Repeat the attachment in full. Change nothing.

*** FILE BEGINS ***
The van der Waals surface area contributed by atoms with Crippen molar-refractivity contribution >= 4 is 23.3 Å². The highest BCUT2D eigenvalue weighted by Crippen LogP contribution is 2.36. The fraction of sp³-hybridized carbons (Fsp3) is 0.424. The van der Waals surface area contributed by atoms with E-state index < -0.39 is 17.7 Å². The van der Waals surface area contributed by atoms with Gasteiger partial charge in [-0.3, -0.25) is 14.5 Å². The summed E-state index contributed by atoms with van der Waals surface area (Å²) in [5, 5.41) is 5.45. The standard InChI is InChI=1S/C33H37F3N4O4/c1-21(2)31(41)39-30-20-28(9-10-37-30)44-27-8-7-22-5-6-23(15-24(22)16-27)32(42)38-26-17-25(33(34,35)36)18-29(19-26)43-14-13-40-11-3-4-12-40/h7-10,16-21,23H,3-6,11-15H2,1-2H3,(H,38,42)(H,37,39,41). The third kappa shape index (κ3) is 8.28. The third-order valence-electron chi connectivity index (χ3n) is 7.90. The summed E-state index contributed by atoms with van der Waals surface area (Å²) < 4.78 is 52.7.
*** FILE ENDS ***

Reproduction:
The van der Waals surface area contributed by atoms with Crippen molar-refractivity contribution >= 4 is 23.3 Å². The highest BCUT2D eigenvalue weighted by Crippen LogP contribution is 2.36. The fraction of sp³-hybridized carbons (Fsp3) is 0.424. The van der Waals surface area contributed by atoms with E-state index < -0.39 is 17.7 Å². The van der Waals surface area contributed by atoms with Gasteiger partial charge in [-0.3, -0.25) is 14.5 Å². The summed E-state index contributed by atoms with van der Waals surface area (Å²) in [5, 5.41) is 5.45. The standard InChI is InChI=1S/C33H37F3N4O4/c1-21(2)31(41)39-30-20-28(9-10-37-30)44-27-8-7-22-5-6-23(15-24(22)16-27)32(42)38-26-17-25(33(34,35)36)18-29(19-26)43-14-13-40-11-3-4-12-40/h7-10,16-21,23H,3-6,11-15H2,1-2H3,(H,38,42)(H,37,39,41). The third kappa shape index (κ3) is 8.28. The third-order valence-electron chi connectivity index (χ3n) is 7.90. The summed E-state index contributed by atoms with van der Waals surface area (Å²) < 4.78 is 52.7.